Three-year ban, vehicle seized, £260 fine and Christmas behind bars should give drink driver over three times legal limit ‘a chance to reflect on his unacceptable actions’ says police
PUBLISHED: 12:48 02 December 2015 | UPDATED: 12:48 02 December 2015
A drink driver faces Christmas behind bars after being convicted for the second time and slapped with a three-year ban - in the same week he lost his licence for another alcohol related offence.
Raimond Glauda, of Norwich Road, Wisbech, was arrested at about 6.20am on November 23 in Wisbech after the Nissan X-Trail he was driving veered off the road onto a grass verge, colliding with a white Rover 25.
Upon arrival officers conducted a breath test which resulted in a sample of 110 micrograms of alcohol in 100 millilitres of his breath; the legal limit is 35 micrograms.
Glauda, 24, was later charged, along with driving without insurance and driving while disqualified.
He appeared at Kings Lynn Magistrates’ Court on Thursday, November 26, after pleading guilty to the charges and was given a three-year driving ban.
He also had his Nissan X-Trail seized, was ordered to pay a £260 fine as well as spend Christmas behind bars while he serves a six-week prison sentence.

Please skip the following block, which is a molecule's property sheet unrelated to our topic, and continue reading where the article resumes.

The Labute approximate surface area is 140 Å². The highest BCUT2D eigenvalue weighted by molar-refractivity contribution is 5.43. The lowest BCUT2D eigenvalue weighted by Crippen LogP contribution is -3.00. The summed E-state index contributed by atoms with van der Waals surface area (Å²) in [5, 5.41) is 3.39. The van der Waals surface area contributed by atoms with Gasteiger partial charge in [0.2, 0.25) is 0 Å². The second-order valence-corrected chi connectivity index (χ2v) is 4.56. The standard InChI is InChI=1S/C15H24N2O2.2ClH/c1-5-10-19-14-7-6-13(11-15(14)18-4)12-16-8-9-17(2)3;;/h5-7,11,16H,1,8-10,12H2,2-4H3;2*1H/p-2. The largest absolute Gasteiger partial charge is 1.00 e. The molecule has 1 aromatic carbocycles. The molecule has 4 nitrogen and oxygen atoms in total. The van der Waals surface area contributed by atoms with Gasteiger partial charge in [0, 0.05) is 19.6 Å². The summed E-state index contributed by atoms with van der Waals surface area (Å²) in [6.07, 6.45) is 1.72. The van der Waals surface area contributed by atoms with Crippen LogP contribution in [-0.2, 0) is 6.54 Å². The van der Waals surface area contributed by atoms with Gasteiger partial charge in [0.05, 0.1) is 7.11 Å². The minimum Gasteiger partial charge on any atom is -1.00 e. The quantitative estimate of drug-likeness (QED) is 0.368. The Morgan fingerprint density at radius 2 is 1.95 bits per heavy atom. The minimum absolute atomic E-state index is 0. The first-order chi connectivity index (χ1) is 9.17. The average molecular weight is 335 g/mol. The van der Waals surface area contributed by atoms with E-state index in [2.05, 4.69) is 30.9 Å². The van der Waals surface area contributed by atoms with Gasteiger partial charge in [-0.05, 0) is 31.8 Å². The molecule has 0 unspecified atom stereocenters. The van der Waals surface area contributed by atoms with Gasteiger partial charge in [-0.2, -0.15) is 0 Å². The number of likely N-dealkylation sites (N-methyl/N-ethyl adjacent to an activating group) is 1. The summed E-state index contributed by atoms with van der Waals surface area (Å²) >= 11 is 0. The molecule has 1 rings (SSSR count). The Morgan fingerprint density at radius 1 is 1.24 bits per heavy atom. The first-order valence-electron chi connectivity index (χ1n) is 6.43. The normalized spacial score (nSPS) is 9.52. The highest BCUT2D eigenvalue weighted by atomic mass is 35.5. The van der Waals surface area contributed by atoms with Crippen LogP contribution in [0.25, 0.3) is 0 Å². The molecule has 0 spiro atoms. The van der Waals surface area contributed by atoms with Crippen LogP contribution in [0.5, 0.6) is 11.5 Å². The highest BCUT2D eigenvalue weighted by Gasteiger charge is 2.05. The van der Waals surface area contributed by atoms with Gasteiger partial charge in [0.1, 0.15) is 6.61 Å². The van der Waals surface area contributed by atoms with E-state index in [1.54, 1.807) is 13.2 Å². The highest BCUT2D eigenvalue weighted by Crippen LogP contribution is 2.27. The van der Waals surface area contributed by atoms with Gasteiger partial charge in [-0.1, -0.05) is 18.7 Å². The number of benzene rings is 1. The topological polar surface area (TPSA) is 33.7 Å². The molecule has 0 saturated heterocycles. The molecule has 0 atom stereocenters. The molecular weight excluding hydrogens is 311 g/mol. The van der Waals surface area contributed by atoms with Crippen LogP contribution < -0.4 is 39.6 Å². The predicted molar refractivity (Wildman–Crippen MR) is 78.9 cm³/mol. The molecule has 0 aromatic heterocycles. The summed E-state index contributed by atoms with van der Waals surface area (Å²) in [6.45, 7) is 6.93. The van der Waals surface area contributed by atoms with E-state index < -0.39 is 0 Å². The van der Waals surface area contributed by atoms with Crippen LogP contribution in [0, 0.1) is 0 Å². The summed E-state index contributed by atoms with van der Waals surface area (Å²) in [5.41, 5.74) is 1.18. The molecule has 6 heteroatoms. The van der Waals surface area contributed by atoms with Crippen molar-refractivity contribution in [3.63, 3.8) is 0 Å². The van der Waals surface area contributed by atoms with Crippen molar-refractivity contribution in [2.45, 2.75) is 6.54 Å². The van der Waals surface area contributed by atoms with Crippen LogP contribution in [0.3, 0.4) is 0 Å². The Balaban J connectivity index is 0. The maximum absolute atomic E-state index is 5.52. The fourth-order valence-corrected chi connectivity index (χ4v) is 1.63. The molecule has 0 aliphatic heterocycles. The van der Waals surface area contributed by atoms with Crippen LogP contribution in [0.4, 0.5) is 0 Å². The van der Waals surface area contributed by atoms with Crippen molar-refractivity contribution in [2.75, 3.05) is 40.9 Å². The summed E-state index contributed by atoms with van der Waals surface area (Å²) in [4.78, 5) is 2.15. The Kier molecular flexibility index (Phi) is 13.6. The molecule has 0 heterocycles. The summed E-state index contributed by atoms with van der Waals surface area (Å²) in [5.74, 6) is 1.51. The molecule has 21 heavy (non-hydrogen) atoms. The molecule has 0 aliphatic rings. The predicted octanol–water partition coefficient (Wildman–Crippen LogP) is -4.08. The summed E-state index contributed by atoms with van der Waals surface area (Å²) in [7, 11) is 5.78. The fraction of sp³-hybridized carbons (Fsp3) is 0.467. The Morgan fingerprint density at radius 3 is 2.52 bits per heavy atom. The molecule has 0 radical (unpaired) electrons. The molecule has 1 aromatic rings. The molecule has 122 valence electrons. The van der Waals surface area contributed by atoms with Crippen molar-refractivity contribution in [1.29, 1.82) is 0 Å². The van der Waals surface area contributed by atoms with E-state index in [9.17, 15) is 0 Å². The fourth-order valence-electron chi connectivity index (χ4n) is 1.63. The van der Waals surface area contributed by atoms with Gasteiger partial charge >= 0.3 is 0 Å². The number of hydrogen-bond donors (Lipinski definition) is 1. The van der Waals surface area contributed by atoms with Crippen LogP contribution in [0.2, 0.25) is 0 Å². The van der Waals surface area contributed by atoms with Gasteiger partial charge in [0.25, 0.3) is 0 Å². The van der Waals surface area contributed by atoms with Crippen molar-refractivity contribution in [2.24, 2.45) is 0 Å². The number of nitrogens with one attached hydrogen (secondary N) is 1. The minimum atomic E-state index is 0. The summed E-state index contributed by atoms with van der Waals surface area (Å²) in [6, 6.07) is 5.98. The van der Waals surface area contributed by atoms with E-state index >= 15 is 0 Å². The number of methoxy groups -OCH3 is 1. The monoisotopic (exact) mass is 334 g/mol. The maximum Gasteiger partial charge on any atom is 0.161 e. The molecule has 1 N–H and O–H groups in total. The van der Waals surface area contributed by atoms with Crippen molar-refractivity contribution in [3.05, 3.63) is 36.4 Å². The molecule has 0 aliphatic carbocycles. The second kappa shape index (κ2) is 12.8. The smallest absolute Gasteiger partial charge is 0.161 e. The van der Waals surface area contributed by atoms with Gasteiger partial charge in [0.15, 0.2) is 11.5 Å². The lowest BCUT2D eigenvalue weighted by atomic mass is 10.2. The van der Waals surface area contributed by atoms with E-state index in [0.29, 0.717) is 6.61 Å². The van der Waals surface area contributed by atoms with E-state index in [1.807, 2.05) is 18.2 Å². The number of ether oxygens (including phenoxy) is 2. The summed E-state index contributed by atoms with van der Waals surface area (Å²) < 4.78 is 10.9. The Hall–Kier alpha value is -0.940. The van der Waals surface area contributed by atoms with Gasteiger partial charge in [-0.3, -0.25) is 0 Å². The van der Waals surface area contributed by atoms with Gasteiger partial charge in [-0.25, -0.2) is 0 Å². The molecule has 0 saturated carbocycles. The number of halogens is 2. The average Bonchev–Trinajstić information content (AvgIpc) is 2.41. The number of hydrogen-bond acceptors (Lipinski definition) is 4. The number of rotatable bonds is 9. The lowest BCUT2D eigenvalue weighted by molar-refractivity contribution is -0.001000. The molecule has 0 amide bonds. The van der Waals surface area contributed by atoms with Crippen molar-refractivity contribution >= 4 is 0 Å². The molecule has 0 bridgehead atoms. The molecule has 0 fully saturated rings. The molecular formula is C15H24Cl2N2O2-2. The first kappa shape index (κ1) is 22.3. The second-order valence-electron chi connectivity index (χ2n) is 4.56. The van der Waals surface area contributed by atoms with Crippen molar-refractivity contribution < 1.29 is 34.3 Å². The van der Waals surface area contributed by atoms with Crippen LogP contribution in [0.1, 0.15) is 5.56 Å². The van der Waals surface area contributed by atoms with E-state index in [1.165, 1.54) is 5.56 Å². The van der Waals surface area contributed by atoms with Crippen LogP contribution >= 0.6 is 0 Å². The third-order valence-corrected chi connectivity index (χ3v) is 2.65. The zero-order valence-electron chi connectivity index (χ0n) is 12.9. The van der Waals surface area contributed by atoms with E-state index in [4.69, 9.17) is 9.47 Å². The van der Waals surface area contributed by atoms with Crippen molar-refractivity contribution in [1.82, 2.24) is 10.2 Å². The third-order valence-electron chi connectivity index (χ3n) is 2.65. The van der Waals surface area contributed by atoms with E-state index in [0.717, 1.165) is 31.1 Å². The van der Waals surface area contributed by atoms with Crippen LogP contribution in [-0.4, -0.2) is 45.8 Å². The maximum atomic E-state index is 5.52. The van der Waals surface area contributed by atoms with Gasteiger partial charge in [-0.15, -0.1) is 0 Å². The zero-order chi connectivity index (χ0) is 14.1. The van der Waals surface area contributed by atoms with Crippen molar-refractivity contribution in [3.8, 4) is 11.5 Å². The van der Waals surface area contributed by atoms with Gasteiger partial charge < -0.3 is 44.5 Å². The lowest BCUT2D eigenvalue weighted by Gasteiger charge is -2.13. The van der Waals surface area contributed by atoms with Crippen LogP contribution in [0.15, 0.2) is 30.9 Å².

PC Matt Smart said: “It is completely unacceptable to get behind the wheel of a car when you have been drinking as it can often have devastating consequences.
“Thankfully no one was injured, but unfortunately Glauda hadn’t learnt his lesson after losing his licence just two days before his latest arrest.
“Hopefully his time in prison will give him chance to reflect on his actions and reconsider his decision making in future.”
Throughout the Christmas season the force is raising awareness of the dangers of drink driving and educating drivers of the consequences. For more information about drink driving and the law visit www.cambs.police.uk/roadsafety/drinkdriving.asp.
If you know someone who drink-drives, or suspect someone is about to, you can report confidentially via our drink drive hotline on 0800 032 0845.
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